My aspirational cook book problem

There many ways that Tracy and I are alike. We’re friends, co-bloggers, and longtime colleagues with a slew of shared commitments but we are also very different people. Mostly we both accept that “you do you” idea and let the other go her different ways. I road bike. She runs. That’s just one example but there are many. Also, we don’t generally pine after what the other one has.

But there is one thing that Tracy has that I envy. That’s her love of cooking and her cooking skills. I listen to her stories of cooking as a relaxation thing and I’m jealous.

Me, I appreciate good cooking. I love food. But I have very little patience for making it. Partly that’s a matter of personal history. You try feeding three kids with different tastes for many years and food planning and preparation loses lots of its charm. You try to make something fun, and yummy, and new but really they’d rather have tomato soup and grilled cheese or scrambled eggs or veggie burgers and fries.

For years I’ve had the luxury of complaining about buying groceries. Three teenagers and their friends adds up to a lot of food. There’s all the putting in the cart, bagging it, getting groceries to the car, unloading the car, putting the food away, and then blink, it’s gone. I joke that I may as well ring a bell in the driveway and they could all run out and eat and we could just cut out the putting away part.

Things are a bit better now. Some of the kids are away. Their tastes have broadened and they cook. That’s lovely. Last year when I was teaching late and my daughter would text with me with dinner options I felt I’d truly arrived.

But I still haven’t found a love of cooking in me. I mean, yes, I prepare food. I make salads. I boil pasta. I scramble eggs. But I don’t cook in any serious way. When you’re an academic and you want to know something about a thing, what you do is acquire books about it. That’s been my unsuccessful approach to cooking.

I look at cookbooks and I dream of a better, healthier, more ethical life. I aspire to veganism and if only I cooked, I think, I could do that. (I do pretty well as it is 50-75% of the time and that’s not so bad.) So I buy cookbooks. I read cookbooks. I imagine eating the meals therein. But so far, it’s mostly aspirational. I’ve probably made one recipe out of each book.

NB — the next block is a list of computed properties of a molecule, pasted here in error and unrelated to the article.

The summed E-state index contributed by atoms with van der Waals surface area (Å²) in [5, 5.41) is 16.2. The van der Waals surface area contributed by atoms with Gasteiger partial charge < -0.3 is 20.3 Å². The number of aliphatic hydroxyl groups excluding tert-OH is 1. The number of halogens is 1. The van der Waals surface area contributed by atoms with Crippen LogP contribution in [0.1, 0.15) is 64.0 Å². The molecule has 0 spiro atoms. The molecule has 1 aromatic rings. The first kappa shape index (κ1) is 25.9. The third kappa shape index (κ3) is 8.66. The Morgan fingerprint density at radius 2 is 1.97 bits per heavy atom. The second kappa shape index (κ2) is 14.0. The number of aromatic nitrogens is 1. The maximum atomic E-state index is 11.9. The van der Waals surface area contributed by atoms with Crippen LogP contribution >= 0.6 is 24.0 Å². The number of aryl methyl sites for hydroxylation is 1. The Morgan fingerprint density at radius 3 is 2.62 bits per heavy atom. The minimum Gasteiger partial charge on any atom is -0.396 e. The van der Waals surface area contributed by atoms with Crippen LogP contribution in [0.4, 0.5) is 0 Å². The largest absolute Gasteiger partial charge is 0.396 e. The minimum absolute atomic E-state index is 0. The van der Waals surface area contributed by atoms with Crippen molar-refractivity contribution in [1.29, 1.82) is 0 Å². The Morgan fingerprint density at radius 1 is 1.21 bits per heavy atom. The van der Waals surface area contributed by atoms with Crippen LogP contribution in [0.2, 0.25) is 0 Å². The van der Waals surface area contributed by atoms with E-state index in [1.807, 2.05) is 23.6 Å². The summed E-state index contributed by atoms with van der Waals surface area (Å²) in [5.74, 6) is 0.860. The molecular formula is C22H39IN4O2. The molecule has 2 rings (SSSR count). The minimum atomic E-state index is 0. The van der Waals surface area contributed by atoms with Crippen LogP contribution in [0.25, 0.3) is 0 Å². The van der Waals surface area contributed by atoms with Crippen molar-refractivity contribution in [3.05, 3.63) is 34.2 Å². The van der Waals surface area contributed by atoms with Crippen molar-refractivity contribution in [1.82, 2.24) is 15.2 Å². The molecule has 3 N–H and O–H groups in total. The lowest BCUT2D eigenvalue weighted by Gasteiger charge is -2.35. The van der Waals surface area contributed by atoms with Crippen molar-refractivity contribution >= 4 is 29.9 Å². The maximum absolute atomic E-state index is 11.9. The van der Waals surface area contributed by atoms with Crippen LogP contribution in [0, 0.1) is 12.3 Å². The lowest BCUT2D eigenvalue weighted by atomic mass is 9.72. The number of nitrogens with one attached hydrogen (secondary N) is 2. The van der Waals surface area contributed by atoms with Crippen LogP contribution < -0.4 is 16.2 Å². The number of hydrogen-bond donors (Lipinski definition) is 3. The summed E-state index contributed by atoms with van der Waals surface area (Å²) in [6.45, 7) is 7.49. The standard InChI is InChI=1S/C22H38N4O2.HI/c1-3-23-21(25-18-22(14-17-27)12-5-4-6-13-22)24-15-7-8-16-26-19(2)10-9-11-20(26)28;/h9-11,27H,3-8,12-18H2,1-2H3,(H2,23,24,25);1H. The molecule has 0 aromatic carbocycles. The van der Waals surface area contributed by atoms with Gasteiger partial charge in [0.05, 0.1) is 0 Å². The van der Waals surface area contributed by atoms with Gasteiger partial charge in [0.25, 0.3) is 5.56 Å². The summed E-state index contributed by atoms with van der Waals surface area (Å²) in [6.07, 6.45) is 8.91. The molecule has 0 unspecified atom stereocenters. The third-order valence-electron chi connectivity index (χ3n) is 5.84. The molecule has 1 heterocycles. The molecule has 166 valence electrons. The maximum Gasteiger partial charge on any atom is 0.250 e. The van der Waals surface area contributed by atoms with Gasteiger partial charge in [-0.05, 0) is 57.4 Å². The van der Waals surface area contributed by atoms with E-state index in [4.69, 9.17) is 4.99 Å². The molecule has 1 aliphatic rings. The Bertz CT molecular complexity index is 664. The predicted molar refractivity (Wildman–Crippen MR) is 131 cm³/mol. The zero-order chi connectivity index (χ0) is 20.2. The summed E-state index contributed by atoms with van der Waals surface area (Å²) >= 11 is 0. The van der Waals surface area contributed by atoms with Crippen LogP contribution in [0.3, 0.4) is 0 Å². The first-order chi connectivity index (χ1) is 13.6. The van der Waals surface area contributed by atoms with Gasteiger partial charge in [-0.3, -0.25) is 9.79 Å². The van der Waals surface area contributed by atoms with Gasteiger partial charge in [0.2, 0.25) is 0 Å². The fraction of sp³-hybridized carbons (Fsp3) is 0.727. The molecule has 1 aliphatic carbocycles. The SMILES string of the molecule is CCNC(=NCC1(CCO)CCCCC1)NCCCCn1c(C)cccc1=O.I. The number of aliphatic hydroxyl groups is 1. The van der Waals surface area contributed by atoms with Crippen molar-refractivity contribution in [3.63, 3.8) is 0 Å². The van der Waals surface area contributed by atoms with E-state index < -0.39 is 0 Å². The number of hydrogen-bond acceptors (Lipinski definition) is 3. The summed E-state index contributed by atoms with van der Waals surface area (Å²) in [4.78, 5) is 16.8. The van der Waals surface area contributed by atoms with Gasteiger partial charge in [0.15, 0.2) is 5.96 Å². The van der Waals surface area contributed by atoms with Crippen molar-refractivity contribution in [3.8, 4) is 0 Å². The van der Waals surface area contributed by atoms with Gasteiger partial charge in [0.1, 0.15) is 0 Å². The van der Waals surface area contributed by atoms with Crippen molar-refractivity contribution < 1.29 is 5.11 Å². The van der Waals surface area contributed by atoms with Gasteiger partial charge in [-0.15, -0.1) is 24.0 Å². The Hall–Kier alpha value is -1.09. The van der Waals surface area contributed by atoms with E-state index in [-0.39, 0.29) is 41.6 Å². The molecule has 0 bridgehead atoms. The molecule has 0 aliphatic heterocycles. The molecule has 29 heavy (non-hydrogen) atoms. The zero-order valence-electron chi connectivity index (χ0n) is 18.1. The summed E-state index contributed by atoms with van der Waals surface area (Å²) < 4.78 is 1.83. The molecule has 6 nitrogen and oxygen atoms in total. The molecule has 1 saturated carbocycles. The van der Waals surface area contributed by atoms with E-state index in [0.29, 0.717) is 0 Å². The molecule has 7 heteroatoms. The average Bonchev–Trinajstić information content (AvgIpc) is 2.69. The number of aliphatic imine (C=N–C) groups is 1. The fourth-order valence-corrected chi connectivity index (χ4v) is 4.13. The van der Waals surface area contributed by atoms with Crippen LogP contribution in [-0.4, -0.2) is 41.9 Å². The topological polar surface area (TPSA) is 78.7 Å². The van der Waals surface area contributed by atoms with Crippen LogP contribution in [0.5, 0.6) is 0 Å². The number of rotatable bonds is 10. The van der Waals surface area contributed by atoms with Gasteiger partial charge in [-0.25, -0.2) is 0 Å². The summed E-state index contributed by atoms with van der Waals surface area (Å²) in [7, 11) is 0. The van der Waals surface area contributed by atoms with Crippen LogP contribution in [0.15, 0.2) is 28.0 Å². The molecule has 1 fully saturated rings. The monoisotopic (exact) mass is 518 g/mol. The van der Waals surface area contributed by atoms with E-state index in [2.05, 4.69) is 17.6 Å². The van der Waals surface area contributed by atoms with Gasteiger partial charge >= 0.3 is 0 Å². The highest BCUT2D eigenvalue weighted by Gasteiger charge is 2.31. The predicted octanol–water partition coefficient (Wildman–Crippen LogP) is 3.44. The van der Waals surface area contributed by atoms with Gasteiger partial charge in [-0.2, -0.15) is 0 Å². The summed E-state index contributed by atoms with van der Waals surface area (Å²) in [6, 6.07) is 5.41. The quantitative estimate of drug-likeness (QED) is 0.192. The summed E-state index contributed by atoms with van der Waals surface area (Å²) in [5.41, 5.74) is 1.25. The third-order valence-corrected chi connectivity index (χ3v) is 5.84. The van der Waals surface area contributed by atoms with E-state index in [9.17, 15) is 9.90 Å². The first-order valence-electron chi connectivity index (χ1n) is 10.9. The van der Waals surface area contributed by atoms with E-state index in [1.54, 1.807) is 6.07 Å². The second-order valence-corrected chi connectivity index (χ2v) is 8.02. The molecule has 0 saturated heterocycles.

This isn’t even the entire shelf of aspirational cookbooks. There are more.

I think cooking from cookbooks is just too big a step for me. Last semester my son tried the GoodFood program where they deliver the ingredients for meals pretty much prepared and the recipes in a giant box. It’s kind of “meet you halfway” home cooking. When he’d had a few weeks I got some free samples and Sarah and I made them. The vegan/vegetarian options were pretty good. But it felt like a luxury, the sort of thing I might spring for on a particularly busy work week when the alternative would be take out.

I’ve also been spending a lot more time in Toronto where the take away choices are pretty amazing.

I might try Tracy’s start small thing and pick one night a week to choose a recipe and make it.

Oh, and no more cook book buying!

How about you? Do you struggle with cooking at home? Love it? Hate it? Why?

9 thoughts on “My aspirational cook book problem

  1. I *hate* cooking. It just feels like such a waste of time to spend an hour chopping and cooking and serving, for something that will be gone in 20 minutes or less.
    There’s probably also an aspect of struggling with self care involved; when I struggle to spend 3 minutes on myself to clean my teeth, the time it takes to cook a proper meal seems like a massive Thing that I just can’t give myself.

  2. I love cooking when:
    there isn’t a tight timeline
    everyone eats the meal
    the kitchen is cleaned before and after by someone else
    other people do the dishes.

    I find I have the emotional and creative capacity to make 1 complicated meal a week. The rest are old standbys that are short on prep and cooking time.

    Anita introduced me to the creamy cauliflower pasta in Thug Kitchen. After making it a few times I can go from start to finish in about 20 minutes. It’s cheap, tastes good, vegan and everyone loves it.

    I also bulk cook soups & stews on the weekend then laddle them into mason jars. 2 cups is a decent serving.

    And when I’m super stressed cooking feels overwhelming. Either other family members pick up the slack or we order in/go out.

  3. It sure is different cooking for children. My hats off to parents who at least can instill reasonable eating habits and palate-development in their kids.

    I too have about 10 cookbooks and over the years, slowly gave away cooking magazines. How many recipes have I actually cooked/used/baked from them? Less than probably 15 different recipes (not books).

    And I enjoy cooking. So does he (his children are grown and live in their own places). What I found most helpful is :

    * find (by serendipity) a different, simple recipe which I create multiple variations later on..once I can master the recipe from memory. These recipes seem to work for me:

    *Requires less than 7-8 ingredients (that includes a spice / flavouring agent, etc.)